Online Casino Play Is Getting A Boost, But It’s Hard To Count On That Continuing

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Operators of iGaming sites that have acquired new players during COVID-19 stay-at-home orders don’t really count on such growth continuing.

That was one takeaway from a panel discussion on the future of interactive gaming Monday during the ICE North America Digital conference, an online gathering of officials connected to the industry.

Pennsylvania and New Jersey, the leading states with online casino games that can be played from home, both saw a large bump in such play over the latter half of March as brick-and-mortar casinos shut down. Revenue figures to be released over the next few days are likely to show the same thing for April.

Casino customers have modified behavior

A big question for the industry is what happens to such iCasino play and revenue in the future, once people can return to the casinos they have long patronized for socialization and entertainment.

“I would say that it would be unusual to see growth sustained forever,” Jesse Chemtob, general manager and vice president of casino for FanDuel Group, said of new customer acquisition.

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He said that if stay-at-home orders continue, however, there could continue to be “organic migration” of land-based customers willing to modify their behavior and go online for the first time to play.

Aviram Alroy, vice president interactive games for Mohegan Gaming Entertainment Corp., said the company’s biggest growth in online customers has not been from the general public, but people already in its database from brick-and-mortar play at Mohegan Sun properties.

“That is very encouraging for us,” he said, “to know that people who can’t go to the casino right now are able to play online, not afraid of that hurdle.”

Will more states follow?

Another question is to what extent additional states hurting for revenue as a result of coronavirus shutdowns recognize expansion into online gambling as one way of addressing such shortfalls. They can see that Pennsylvania and New Jersey are already deriving significant revenue in a way other states are missing.

West Virginia and Michigan are preparing to launch online casino games this year, but the iCasino industry has not seen anything like the wave of legalization that is spreading online sports betting across the country.

“Every state is going to be dealing with [revenue losses]. We are going to have a significant budget hole,” noted Michigan state Rep. Brandt Iden, who led the legislative effort to legalize online casinos in his state at the same time as online sports betting.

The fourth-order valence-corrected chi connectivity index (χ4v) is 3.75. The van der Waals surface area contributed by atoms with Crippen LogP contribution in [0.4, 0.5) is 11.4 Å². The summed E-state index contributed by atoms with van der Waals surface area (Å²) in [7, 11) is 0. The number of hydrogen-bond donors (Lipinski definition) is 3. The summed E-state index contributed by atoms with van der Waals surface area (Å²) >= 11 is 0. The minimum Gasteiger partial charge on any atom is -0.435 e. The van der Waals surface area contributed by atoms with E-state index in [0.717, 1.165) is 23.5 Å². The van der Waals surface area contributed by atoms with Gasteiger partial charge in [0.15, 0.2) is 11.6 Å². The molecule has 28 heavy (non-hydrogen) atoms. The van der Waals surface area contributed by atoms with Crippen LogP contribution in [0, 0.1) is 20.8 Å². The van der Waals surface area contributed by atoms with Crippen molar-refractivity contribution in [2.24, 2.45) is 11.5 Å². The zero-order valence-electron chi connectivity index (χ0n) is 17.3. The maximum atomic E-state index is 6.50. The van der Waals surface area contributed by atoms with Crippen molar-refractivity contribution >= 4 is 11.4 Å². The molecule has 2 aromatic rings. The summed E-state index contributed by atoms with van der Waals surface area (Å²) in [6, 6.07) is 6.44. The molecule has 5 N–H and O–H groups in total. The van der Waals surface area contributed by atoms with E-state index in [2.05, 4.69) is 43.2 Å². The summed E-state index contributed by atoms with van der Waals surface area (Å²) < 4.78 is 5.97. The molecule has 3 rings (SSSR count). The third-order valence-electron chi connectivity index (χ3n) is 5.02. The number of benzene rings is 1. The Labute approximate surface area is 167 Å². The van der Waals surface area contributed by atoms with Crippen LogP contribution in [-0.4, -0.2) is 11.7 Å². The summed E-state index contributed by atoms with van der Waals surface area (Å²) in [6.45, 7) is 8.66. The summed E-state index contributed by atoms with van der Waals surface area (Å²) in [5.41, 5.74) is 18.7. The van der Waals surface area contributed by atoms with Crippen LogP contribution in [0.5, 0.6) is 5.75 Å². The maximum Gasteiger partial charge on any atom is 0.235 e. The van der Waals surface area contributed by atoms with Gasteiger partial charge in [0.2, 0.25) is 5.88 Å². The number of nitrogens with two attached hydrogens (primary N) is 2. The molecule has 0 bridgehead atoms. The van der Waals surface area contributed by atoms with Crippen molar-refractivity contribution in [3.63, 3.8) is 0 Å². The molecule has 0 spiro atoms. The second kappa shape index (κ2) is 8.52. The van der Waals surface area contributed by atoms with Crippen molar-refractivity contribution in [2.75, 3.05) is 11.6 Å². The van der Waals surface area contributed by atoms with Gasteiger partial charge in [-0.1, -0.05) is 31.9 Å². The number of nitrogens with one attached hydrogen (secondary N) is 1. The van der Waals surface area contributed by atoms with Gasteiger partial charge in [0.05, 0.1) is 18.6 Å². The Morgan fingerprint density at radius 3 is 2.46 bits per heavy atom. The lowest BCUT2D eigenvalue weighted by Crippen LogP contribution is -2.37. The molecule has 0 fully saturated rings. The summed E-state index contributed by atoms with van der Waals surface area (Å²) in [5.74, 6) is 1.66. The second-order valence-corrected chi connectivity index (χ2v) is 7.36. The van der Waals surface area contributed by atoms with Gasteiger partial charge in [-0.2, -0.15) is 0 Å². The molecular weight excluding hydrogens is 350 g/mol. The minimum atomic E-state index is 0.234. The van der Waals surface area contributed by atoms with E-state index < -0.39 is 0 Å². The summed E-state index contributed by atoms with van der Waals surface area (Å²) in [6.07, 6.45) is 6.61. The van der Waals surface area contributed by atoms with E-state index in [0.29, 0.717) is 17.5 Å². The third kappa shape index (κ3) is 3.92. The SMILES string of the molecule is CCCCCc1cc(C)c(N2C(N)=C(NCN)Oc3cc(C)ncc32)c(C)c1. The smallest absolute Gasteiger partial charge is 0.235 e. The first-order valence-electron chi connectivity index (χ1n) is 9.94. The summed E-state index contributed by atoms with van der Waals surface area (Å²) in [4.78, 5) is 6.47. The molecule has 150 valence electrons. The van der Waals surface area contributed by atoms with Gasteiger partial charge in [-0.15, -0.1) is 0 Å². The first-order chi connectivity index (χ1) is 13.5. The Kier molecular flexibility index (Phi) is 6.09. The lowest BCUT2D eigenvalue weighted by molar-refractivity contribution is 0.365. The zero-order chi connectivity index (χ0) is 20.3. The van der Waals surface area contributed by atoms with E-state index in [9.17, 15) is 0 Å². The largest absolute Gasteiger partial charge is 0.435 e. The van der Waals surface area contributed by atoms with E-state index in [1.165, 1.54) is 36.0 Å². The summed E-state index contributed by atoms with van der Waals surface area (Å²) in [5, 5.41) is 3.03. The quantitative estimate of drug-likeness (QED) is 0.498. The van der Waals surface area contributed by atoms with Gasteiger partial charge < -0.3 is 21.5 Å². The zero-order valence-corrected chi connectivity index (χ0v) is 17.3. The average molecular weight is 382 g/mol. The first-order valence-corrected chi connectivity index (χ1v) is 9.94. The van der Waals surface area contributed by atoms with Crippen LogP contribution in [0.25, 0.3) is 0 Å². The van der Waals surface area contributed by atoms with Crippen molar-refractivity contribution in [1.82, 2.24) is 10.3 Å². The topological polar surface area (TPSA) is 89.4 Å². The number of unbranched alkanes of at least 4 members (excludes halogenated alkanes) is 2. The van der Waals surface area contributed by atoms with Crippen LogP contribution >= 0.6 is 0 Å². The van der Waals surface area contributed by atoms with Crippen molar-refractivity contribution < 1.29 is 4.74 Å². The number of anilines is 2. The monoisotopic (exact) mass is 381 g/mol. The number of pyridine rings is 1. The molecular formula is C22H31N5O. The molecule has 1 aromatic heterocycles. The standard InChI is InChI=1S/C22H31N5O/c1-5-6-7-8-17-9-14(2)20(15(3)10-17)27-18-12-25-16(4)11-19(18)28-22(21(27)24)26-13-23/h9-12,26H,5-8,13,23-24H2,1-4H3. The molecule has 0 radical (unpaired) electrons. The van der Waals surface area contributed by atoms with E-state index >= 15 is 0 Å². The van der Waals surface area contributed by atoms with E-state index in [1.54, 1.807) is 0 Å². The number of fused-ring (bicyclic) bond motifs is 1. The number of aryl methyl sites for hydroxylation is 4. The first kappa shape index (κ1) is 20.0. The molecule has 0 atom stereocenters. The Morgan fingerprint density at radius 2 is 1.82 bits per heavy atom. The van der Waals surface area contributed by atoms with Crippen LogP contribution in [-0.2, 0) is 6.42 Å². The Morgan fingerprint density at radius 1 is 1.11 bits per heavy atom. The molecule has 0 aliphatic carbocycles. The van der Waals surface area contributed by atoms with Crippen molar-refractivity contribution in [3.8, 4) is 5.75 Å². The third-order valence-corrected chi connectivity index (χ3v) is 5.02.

Legislative schedules have also been disrupted by the pandemic, however, and it’s unclear just what could still happen in the way of more states letting people play slots, blackjack, and poker online.

Chemtob said while more states could follow after Michigan and West Virginia, it’s too hard to tell at this stage.

“I think every state is different,” he said. “We’re hopeful that states look at this as a way to drive incremental tax revenue that they might not be receiving from other areas.”

Online casino play can be complementary

There are sometimes worries that adding online casinos could do harm to those that are land-based in the same state, but the panelists said New Jersey’s experience over the past few years demonstrates otherwise.

Iden said that Michigan’s iLottery has profited the state without harming traditional retail lottery sales, and he expects the same complementary equation from adding iCasinos to casinos.

“Once we are up online, I think you’re going to see casinos probably bringing in more foot traffic,” the lawmaker said.

While there are also concerns that the quick pace and easy accessibility of interactive gaming can heighten compulsive gambling problems, the panelists said they’ve yet to see evidence of that occurring more during the pandemic’s increased play.

Chemtob and Avroy said their companies have responsible gambling teams that are monitoring such activity more closely, however, and online tools that enable players to voluntarily set limits on their time and spending are beneficial compared to land-based casinos.

“We haven’t seen any material increase from that perspective, but it’s something we’re keeping an eye on,” Chemtob said.

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Gary Rotstein

Gary is a longtime journalist, having spent three decades covering gambling, state government, and other issues for the Pittsburgh Post-Gazette, in addition to stints as managing editor of the Bedford (Pa.) Gazette and as a reporter for United Press International and the Middletown (Conn.) Press. Contact Gary at [email protected].

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